Why do you Think

by Kat Dehring 2 months ago in literature

You can write

Why do you Think
Photo by Patrick Fore on Unsplash

To say that I earned a diploma from Lakewood High School would be an overstatement. I endured four years in the early 1980's and I was given a paper that would allow me to leave and never look back. I could read, my writing skills were pitiful, and the concept of punctuation eluded me. As a matter of fact, grammar and punctuation are still my nemesis. Yet, I wanted and still want to tell stories. I for years have stood paralyzed from trying to write, my thinking that someone who graduated with a D- in English shouldn’t entertain this notion of being a writer.

Yet, I love stories, the act of telling a story to someone is an act of sharing and giving that we humans have engaged in since we huddled around fires in a cave. My grandfather was of Irish stock and he would tell me stories of olden days, times when magical things happened. He had a third grade education but with a cloud of cigarette smoke and a gruff voice he would tell a story about a black horse that could jump any gate and kept Willy Brennan the highwayman safe...until he forgot to pay the fairies their due and they took the horse back. In a voice that could be soft and then loud Granddad wove these tales and made me wonder what was it about these characters that make us care?

It occurred to me as I grew older and read books by the greats like Neil Gaiman, Kelley Armstrong, Jim Butcher and so many other authors, that the same feeling I felt at the end of a book was one of loss . It was that there were no more pages to be read and I had to leave that world created by the author. I realized the same feeling I had, when a book ended was the same emotion of longing for just a little more of the spoken story.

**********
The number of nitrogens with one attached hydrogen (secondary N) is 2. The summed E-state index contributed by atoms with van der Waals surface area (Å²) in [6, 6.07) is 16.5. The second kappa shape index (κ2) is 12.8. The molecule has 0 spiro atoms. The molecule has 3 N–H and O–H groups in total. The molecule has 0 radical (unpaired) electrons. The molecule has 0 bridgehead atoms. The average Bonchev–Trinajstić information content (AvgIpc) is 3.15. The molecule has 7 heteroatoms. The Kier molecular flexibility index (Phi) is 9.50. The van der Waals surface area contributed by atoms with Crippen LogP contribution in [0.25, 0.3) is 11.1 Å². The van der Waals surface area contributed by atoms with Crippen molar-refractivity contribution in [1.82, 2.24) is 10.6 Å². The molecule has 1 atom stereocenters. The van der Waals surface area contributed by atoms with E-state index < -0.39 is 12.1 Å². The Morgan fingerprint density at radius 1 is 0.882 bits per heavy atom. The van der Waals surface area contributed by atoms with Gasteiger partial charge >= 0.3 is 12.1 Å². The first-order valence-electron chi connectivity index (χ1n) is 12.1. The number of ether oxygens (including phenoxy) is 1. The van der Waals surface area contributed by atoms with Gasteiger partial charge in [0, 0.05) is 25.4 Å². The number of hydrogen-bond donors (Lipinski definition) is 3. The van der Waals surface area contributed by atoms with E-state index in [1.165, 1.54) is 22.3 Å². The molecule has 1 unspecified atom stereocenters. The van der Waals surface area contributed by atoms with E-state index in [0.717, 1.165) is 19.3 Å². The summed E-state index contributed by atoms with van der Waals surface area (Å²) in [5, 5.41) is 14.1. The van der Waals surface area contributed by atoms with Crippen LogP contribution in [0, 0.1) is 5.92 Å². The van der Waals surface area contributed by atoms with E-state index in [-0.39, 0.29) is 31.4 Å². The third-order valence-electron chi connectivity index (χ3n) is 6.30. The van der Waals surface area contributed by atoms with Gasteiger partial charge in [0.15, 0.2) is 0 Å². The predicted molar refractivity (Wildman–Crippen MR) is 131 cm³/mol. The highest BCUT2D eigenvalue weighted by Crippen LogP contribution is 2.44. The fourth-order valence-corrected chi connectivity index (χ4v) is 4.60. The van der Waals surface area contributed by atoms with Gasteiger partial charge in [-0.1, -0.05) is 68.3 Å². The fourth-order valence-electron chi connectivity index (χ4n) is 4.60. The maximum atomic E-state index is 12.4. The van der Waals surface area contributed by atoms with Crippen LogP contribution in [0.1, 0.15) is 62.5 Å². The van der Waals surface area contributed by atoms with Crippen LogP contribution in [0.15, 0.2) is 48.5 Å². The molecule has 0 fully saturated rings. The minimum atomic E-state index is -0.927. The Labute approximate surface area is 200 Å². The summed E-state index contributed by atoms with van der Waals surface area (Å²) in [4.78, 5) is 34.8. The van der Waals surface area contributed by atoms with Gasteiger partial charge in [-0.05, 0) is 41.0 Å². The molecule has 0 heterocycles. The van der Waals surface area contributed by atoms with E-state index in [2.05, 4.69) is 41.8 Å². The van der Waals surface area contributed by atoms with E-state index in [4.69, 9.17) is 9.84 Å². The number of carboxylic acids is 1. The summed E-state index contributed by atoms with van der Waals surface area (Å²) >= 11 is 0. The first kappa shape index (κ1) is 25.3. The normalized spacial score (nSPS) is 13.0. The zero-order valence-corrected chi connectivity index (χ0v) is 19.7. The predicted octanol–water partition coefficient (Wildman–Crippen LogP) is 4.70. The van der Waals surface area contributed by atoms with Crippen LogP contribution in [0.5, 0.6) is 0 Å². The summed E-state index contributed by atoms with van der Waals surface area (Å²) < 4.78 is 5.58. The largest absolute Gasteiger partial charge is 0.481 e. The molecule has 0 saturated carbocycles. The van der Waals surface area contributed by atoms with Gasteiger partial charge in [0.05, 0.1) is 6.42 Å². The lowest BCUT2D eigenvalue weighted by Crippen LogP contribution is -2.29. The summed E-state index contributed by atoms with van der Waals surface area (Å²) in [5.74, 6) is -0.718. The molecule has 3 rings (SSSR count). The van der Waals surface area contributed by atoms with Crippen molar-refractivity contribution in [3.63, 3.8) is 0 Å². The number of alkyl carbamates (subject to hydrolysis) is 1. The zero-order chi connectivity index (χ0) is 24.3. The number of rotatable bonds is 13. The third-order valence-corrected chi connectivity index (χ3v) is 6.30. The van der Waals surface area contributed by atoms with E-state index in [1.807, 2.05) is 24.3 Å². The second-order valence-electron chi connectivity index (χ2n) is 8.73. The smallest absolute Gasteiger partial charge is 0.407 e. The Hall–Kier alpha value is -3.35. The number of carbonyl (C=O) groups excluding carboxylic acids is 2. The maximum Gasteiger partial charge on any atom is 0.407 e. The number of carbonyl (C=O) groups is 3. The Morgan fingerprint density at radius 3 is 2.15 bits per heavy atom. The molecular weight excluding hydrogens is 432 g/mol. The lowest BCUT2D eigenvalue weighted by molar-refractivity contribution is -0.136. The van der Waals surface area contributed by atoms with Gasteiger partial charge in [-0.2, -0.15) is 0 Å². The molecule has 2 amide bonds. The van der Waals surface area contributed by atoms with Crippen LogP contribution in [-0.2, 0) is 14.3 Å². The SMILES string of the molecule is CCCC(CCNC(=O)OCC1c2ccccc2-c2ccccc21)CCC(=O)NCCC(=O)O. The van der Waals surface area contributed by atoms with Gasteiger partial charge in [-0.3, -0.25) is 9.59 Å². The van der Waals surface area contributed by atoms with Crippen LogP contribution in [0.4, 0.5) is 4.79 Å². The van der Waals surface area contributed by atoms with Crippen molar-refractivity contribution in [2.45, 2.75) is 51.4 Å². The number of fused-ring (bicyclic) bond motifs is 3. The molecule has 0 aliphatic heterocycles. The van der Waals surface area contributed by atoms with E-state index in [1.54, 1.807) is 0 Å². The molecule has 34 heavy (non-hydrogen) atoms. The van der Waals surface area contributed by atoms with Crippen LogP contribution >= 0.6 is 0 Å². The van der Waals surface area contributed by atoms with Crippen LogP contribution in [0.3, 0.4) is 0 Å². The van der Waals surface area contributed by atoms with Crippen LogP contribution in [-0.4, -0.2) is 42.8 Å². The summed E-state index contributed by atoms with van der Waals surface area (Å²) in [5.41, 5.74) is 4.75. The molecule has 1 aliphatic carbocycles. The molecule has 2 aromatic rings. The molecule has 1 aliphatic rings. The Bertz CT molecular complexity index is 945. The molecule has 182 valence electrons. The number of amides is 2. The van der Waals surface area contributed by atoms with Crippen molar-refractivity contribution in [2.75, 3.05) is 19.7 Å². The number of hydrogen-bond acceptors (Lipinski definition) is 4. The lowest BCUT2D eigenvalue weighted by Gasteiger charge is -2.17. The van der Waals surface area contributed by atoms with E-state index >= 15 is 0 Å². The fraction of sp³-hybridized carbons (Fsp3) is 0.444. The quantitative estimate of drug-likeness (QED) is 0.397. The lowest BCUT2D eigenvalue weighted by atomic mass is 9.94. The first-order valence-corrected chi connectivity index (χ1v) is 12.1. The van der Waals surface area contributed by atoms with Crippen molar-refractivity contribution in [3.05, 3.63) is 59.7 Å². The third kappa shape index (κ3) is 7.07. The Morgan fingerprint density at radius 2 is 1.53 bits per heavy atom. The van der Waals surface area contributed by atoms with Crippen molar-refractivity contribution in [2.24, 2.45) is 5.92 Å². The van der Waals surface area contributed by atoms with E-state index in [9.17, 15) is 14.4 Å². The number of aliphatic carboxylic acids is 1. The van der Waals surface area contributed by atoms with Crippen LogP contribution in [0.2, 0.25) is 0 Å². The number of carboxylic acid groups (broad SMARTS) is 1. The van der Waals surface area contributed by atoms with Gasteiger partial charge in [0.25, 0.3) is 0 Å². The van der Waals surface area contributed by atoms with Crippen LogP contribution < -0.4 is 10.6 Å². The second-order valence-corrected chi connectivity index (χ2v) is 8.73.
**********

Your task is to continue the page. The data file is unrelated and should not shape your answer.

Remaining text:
We care about the characters because a good story makes us want to identify with the protagonist and when they are scared and uneasy, we vicariously feel it. When against the odds there is a win for the good guys, we readers feel that evil is vanquished just a little. I knew/know that like cooking I have the ingredients for a great story. However, can I be a good writer?

I am wrestling with an urban fantasy novel right now. I look at my world and wonder are there more to it than what lies on the surface. I have characters, that I try to keep in mind Neil Gaiman’s advice about writing, that are about true things and a window into me. Not total *Mary Sue character’s but enough truth that I hope a reader will identify with them and say, “Oh, that’s me . I would do that.”

After all, in my world the guy who gives you a speeding ticket might moonlight as a werewolf and two time divorcee can discover she is from a long line of witches that her mother conveniently covered up. In my world I like to keep enough real things to keep it grounded, such as, finding money to keep the propane tank filled in the winter and wishing that the chickens would let themselves out at dawn from the coop. Mundane realities that I hope balances my request that the reader believe in Lycanthropy, Witchcraft, the Fey and ghosts and so much more.

So, will my book “Witch” that I am slowly releasing on Tapas.com go anywhere? I guess time will tell, but I am giving it a shot. What do I got to lose?

*From Wikipedia because I am lazy , “Mary Sue is a generic name for any fictional character who is so competent or perfect that this appears absurd, even in the context of the fictional setting. Mary Sues are often an author's idealized or flawless self-insertion.”

literature
Kat Dehring
Kat Dehring
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Kat Dehring

I am a Scadian, Rennie, Whovian,been to Tanis,Trekkie,Jedi,Hogwarts staff, Firefly crew,lives Shire adjacent,Has a coin for the Witcher,Knows the Tufa,hired Harry Dresden once, has my taxes done by a vampire accountant .

See all posts by Kat Dehring